In a new study published by the journal Nature Sustainability, researchers call for a revised conservation paradigm that recognizes human and natural systems as inextricably intertwined and co-evolving and acknowledges the potentially positive roles that people play in generating ecosystem health through land stewardship. The researchers—representing Carnegie Museum of Natural History, Stanford University, and the Santa Cruz Mountains Stewardship Network—argue that revised conservation and sustainability science paradigms are integral to adapting to climate change and other anthropogenic stresses. Current frameworks—while recognizing the damaging impacts of society on nature and the positive contributions of nature to people’s wellbeing—gloss over people’s positive contributions to nature. This ignores the variability, complexity, and mutually constitutive states of culture, society, and ecologies. The researchers collaborated with the Santa Cruz Mountains Stewardship Network (SCMSN), located in a biodiversity “hot spot” and urban population center, as a case study assessment that incorporates land stewardship alongside other ecosystem health metrics and illuminates the challenges and opportunities for similar frameworks.
Historically, people lose access to land when it is set aside for conservation, ceasing land stewardship altogether due to the assumption that human activities can only diminish the biodiversity and health of wildlands. Recently, a return to diverse forms of stewardship—including using fire, harvesting timber, raising animals, and cultivating local food—has earned attention because of the benefits to managing ecosystem health in the face anthropogenic stresses, like invasive species and climate change. For example, in California, low-intensity grazing is useful for reducing invasive plants, while Indigenous cultural burning and restoration forestry are important tools for reducing the impacts of large, severe fires that are increasing with climate change. The researchers concede that challenges lie in identifying appropriate metrics to express stewardship geospatially and study its effects. Land stewardship is relationship-based, place-based, and dynamic. It is not easily classified, mapped, or quantified, and often occurs on private lands or in private contexts that are hard to study. Understanding and embracing the social-ecological complexities of land stewardship will prove critical for the future of conservation science.
“The threat and urgency of climate change and biodiversity loss is real, and as a society, we are not going to solve these problems without transformational shifts in our thinking and doing in all fields of practice.” said Dr. Nicole Heller, lead author and Associate Curator of Anthropocene Studies at Carnegie Museum of Natural History. “For too long, conservation science has promoted a worldview that eschews people from nature, ignoring valuable knowledge and mutually beneficial relationships people have with land and other species. This injustice has especially been the case with Indigenous populations and others with long cultural histories of stewardship in a specific place. The emerging paradigm shift, recognizing the value of land stewardship to ecosystem health, raises many interdisciplinary research questions and indicates an opportunity for more investment in caring for land stewards and land stewardship as part of protecting Nature. Re-thinking people and their possibility to be in good relationships with the land could be a game changer for sustainability.”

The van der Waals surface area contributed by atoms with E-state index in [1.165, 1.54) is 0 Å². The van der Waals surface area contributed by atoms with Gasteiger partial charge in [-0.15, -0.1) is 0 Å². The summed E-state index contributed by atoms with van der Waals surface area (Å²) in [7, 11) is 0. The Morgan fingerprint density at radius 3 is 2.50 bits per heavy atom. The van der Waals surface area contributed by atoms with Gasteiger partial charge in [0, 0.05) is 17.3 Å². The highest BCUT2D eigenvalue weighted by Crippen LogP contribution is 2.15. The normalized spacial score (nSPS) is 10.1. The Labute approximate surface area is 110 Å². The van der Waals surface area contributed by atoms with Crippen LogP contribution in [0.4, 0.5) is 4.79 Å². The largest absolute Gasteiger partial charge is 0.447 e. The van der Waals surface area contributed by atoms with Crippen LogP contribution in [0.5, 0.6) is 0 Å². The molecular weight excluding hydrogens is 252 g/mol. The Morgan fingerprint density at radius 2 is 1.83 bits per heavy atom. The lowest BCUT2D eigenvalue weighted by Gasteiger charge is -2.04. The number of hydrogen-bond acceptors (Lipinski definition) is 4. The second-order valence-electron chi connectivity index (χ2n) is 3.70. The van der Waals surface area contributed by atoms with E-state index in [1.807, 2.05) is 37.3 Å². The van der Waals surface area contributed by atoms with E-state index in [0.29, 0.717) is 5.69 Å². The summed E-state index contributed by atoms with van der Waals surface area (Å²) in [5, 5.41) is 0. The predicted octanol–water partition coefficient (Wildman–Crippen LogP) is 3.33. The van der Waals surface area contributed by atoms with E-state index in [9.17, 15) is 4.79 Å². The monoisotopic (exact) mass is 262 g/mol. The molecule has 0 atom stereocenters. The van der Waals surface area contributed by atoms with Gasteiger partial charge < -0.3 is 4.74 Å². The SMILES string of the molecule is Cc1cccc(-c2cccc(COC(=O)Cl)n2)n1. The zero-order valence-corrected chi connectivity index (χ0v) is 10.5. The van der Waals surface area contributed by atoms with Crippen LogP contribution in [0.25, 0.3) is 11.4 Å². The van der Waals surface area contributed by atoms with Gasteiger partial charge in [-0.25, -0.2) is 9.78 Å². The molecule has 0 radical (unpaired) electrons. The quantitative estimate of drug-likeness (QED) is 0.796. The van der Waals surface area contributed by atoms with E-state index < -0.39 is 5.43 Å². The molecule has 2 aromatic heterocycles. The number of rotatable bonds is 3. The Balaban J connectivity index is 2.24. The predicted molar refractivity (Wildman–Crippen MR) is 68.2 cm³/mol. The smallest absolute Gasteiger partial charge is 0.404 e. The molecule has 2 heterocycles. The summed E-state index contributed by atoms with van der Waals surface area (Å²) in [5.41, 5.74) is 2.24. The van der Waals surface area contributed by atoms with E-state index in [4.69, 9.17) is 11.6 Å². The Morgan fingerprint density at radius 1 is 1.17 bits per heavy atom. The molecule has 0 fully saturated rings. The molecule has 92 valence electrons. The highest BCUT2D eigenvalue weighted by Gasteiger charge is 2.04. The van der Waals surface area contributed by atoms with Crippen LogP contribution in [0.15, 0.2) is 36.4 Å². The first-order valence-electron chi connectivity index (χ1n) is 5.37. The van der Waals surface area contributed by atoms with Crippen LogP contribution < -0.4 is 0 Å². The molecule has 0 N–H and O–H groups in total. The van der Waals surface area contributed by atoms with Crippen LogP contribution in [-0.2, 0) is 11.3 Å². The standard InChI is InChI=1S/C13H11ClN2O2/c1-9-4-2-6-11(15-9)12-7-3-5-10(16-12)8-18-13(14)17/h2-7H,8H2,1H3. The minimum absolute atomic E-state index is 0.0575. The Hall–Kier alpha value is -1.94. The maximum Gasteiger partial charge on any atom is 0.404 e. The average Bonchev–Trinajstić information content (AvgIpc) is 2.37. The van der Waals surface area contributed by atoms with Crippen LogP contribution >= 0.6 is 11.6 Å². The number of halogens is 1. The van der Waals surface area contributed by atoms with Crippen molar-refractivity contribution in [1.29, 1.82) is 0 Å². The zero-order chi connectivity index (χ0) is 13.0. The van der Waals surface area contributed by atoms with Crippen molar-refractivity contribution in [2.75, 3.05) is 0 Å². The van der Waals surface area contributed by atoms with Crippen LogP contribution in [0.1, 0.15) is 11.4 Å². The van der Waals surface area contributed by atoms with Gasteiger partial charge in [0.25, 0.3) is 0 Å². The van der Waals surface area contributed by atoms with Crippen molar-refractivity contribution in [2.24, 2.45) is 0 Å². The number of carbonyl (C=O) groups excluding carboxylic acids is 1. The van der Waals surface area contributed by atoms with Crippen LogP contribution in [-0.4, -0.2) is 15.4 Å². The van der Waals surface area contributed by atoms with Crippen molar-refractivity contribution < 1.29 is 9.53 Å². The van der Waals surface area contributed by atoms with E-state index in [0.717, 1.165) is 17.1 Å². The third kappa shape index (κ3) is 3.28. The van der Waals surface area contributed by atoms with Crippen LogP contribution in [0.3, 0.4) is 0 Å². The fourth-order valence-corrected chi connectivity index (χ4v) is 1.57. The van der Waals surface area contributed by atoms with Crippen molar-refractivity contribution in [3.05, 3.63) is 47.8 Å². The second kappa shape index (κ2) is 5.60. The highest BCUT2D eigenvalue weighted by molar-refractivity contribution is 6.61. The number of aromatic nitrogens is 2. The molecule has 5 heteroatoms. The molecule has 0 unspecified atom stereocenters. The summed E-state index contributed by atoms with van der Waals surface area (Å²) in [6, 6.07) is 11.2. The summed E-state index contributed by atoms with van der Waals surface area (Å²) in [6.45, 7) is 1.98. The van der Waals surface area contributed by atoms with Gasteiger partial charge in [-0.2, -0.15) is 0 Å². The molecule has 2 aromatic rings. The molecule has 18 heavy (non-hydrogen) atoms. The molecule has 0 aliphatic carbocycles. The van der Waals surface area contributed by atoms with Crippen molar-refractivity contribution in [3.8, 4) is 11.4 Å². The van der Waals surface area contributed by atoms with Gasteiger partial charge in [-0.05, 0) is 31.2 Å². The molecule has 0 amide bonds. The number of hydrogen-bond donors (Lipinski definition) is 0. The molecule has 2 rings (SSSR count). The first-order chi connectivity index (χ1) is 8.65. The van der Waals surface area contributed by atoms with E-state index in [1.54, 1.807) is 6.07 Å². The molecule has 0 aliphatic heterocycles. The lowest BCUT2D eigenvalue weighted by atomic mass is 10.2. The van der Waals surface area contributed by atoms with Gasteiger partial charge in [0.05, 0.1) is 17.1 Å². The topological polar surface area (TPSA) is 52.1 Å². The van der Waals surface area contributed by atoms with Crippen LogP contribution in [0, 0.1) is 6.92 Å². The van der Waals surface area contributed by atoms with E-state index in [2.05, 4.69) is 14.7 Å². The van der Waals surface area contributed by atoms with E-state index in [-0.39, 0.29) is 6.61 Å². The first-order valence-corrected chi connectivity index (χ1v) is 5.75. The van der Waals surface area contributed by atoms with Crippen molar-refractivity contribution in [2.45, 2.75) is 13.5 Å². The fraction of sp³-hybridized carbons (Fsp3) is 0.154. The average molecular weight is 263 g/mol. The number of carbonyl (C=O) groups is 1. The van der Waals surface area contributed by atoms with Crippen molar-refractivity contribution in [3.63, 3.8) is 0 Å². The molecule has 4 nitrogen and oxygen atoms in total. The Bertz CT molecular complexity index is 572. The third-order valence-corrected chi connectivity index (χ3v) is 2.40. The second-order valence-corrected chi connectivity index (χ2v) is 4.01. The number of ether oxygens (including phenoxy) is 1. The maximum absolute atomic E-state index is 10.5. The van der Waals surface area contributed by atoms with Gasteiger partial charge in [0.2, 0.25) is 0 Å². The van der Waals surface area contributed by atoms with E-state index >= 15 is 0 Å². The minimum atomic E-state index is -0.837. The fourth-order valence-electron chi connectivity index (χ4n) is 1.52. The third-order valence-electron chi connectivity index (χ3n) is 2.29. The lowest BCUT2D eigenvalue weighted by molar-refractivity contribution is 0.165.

The study reflects one of Carnegie Museum of Natural History’s strategic commitments: to align research and programming around the “We Are Nature” concept, recognizing that humans are an inextricable part of nature—a powerful yet fragile relationship that has evolved over thousands of years. The museum debuted the We Are Nature podcast in 2022—the first season of which focused on local and regional climate action, including land stewardship—as a follow-up and companion to We Are Nature visitor experiences in the museum in 2017 and 2021.
In addition to Dr. Heller, the paper’s authors include Dr. Kelly McManus Chauvin, Jasper Ridge Biological Preserve and Department of Biology, Stanford University; Dylan Skybrook, Santa Cruz Mountains Stewardship Network; and Dr. Anthony Barnosky, Jasper Ridge Biological Preserve, Stanford University and Department of Integrative Biology, University of California, Berkley. Additional information about the study and SCMSN, including a conversation with the researchers, is available at Stanford News.
April 10, 2023
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Carnegie Museum of Natural History